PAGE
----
Monday, April 10, 2017, 6:30 pm

Who Cares. Who Sees: Experimental Shorts

presented in association with the San Francisco International Film Festival


3117 Sixteenth Street (at Valencia)

San Francisco, CA 94103

presented in association with San Francisco International Film Festival and the Berkeley Art Museum and Pacific Film Archive

Curated by Kathy Geritz and Vanessa O'Neill

Admission: $15 General Admission/$14 Students and Seniors/$13 Cinematheque Members
note: Cinematheque Members please email christine@sfcinematheque.org for discount ticket code.
Advance tickets here.

This program also screens on April 8 at the Pacific Film Archive, Berkeley. Information here.

How we see others and understand them is explored through six poetic films: three portraits—of a geologist, of the Andes, and of “anyone” or “nobody”; an homage to Robert Frank’s photographs in The Americans; a collage featuring photos of a Masonic order; and a consideration of communication between dogs, humans, and computers. New films by Janie Geiser, Christoph Giradet and Matthias Müller, Adam Levine and Sara Smith, Brigid McCaffrey, Jesse McLean and Madi Piller.

Untitled, 1925 Part Three (Madi Piller, Canada/Peru ​2016, 11 min​)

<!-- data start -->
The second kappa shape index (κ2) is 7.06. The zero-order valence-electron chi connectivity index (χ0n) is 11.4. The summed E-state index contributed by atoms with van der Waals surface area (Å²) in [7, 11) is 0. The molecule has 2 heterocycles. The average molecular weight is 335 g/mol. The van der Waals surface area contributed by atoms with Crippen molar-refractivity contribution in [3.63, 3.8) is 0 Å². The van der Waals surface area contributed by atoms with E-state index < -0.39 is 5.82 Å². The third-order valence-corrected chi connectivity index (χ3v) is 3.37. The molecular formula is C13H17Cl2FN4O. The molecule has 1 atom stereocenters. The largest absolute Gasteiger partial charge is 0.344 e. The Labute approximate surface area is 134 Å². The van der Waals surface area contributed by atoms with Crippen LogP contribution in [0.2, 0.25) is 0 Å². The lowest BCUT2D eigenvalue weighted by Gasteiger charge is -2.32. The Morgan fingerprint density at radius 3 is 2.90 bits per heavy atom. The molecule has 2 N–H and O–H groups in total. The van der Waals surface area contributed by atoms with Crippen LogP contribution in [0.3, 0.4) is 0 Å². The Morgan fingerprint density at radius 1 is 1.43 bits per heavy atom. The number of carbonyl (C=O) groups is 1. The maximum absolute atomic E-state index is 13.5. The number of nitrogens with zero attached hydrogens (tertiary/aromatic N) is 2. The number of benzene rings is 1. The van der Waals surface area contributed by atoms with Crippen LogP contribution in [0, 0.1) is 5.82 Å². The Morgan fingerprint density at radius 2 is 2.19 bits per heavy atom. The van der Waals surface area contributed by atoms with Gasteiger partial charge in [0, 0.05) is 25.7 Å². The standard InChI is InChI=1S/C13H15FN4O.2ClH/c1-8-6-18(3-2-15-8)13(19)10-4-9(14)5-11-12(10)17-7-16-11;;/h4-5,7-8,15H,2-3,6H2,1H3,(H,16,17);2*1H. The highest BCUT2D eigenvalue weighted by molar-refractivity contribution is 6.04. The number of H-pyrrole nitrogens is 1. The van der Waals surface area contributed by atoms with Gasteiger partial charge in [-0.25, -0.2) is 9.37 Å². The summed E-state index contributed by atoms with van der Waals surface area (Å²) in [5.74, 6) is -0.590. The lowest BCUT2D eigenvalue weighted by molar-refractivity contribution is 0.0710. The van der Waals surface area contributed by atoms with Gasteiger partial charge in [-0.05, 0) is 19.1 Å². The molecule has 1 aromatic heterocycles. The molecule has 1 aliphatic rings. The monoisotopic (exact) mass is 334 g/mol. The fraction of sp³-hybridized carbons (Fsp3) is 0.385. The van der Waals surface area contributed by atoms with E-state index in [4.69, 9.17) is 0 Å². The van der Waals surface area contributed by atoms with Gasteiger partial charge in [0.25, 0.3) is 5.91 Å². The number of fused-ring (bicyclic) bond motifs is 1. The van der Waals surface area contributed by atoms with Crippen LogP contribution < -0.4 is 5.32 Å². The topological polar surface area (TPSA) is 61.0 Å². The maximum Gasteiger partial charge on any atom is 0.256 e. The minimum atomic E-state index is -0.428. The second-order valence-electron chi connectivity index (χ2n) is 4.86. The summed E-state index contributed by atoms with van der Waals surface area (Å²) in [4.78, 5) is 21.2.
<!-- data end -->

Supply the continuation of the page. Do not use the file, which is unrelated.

Part three of a trilogy witnesses the space, the people, and the culture of the Andes and reflects on time and belonging.

You Got Eyes (Adam Levine, Sara Smith, US ​2016, 7 min​)
An experiment in movement and single-frame video inspired by Robert Frank’s The Americans. Featuring dancers Aretha Aoki and Sara Smith.

Bad mama, who cares (Brigid McCaffrey, US ​2016, 12 min​)
Geologist Ren Lallatin moves into a small housing complex located between a rail yard and the interstate. Desert vistas are replaced with an arsenal of tactile pursuits; seismic vibrations serenade the home.

Flowers of the Sky (Janie Geiser, US ​2016, 9 min​)
Flowers of the Sky—a medieval term for comets—draws on two panoramic photographs, found in an LA thrift shop, that depict a gathering of members of the Order of the Eastern Star. The film reveals and obscures the original event.

personne (Christoph Gir​ardet, Matthias Müller, Germany 2016, 15 min​)
This is somebody, nobody, anyone. This is us in the course of time. Persistently, in vain. The self is the need for permanent self-assertion.

See a Dog, Hear a Dog (Jesse McLean, US 2016, 18 min)​
A consideration of the deficits and surpluses produced by attempts at communication among humans, animal, and machines.

image above: Flowers of the Sky (2016) by Janie Geiser